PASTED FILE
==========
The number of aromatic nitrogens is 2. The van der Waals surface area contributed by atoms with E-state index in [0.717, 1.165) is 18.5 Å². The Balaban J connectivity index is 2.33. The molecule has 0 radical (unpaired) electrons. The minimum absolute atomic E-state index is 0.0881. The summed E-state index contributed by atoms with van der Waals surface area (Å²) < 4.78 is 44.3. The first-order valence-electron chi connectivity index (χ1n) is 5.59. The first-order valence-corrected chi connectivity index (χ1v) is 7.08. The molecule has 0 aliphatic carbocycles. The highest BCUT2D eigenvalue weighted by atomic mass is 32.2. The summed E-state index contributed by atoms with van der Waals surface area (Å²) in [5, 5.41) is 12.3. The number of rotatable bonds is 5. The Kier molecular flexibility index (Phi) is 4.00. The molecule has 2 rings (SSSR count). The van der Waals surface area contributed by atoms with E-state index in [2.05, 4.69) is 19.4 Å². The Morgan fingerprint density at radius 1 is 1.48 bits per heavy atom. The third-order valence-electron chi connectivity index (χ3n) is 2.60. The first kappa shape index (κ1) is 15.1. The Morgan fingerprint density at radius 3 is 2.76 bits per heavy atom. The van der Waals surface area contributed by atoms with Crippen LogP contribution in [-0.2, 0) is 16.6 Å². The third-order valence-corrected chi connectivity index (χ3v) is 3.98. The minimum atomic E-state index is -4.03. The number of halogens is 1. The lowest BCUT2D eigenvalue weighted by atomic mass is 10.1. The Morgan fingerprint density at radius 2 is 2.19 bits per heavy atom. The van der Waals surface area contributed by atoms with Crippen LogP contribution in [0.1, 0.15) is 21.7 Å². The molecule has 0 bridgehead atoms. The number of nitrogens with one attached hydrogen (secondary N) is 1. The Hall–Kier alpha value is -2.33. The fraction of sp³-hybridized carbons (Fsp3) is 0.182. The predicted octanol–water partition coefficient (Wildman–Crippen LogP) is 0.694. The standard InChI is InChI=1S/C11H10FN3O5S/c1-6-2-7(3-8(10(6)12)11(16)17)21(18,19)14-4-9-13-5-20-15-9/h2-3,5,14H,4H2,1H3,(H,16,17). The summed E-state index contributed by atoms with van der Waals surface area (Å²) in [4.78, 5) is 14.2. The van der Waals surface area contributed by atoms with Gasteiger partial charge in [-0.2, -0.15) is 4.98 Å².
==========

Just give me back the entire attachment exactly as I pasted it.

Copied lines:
The number of aromatic nitrogens is 2. The van der Waals surface area contributed by atoms with E-state index in [0.717, 1.165) is 18.5 Å². The Balaban J connectivity index is 2.33. The molecule has 0 radical (unpaired) electrons. The minimum absolute atomic E-state index is 0.0881. The summed E-state index contributed by atoms with van der Waals surface area (Å²) < 4.78 is 44.3. The first-order valence-electron chi connectivity index (χ1n) is 5.59. The first-order valence-corrected chi connectivity index (χ1v) is 7.08. The molecule has 0 aliphatic carbocycles. The highest BCUT2D eigenvalue weighted by atomic mass is 32.2. The summed E-state index contributed by atoms with van der Waals surface area (Å²) in [5, 5.41) is 12.3. The number of rotatable bonds is 5. The Kier molecular flexibility index (Phi) is 4.00. The molecule has 2 rings (SSSR count). The van der Waals surface area contributed by atoms with E-state index in [2.05, 4.69) is 19.4 Å². The Morgan fingerprint density at radius 1 is 1.48 bits per heavy atom. The third-order valence-electron chi connectivity index (χ3n) is 2.60. The first kappa shape index (κ1) is 15.1. The Morgan fingerprint density at radius 3 is 2.76 bits per heavy atom. The van der Waals surface area contributed by atoms with Crippen LogP contribution in [-0.2, 0) is 16.6 Å². The third-order valence-corrected chi connectivity index (χ3v) is 3.98. The minimum atomic E-state index is -4.03. The number of halogens is 1. The lowest BCUT2D eigenvalue weighted by atomic mass is 10.1. The Morgan fingerprint density at radius 2 is 2.19 bits per heavy atom. The van der Waals surface area contributed by atoms with Crippen LogP contribution in [0.1, 0.15) is 21.7 Å². The molecule has 0 bridgehead atoms. The number of nitrogens with one attached hydrogen (secondary N) is 1. The Hall–Kier alpha value is -2.33. The fraction of sp³-hybridized carbons (Fsp3) is 0.182. The predicted octanol–water partition coefficient (Wildman–Crippen LogP) is 0.694. The standard InChI is InChI=1S/C11H10FN3O5S/c1-6-2-7(3-8(10(6)12)11(16)17)21(18,19)14-4-9-13-5-20-15-9/h2-3,5,14H,4H2,1H3,(H,16,17). The summed E-state index contributed by atoms with van der Waals surface area (Å²) in [4.78, 5) is 14.2. The van der Waals surface area contributed by atoms with Gasteiger partial charge in [-0.2, -0.15) is 4.98 Å².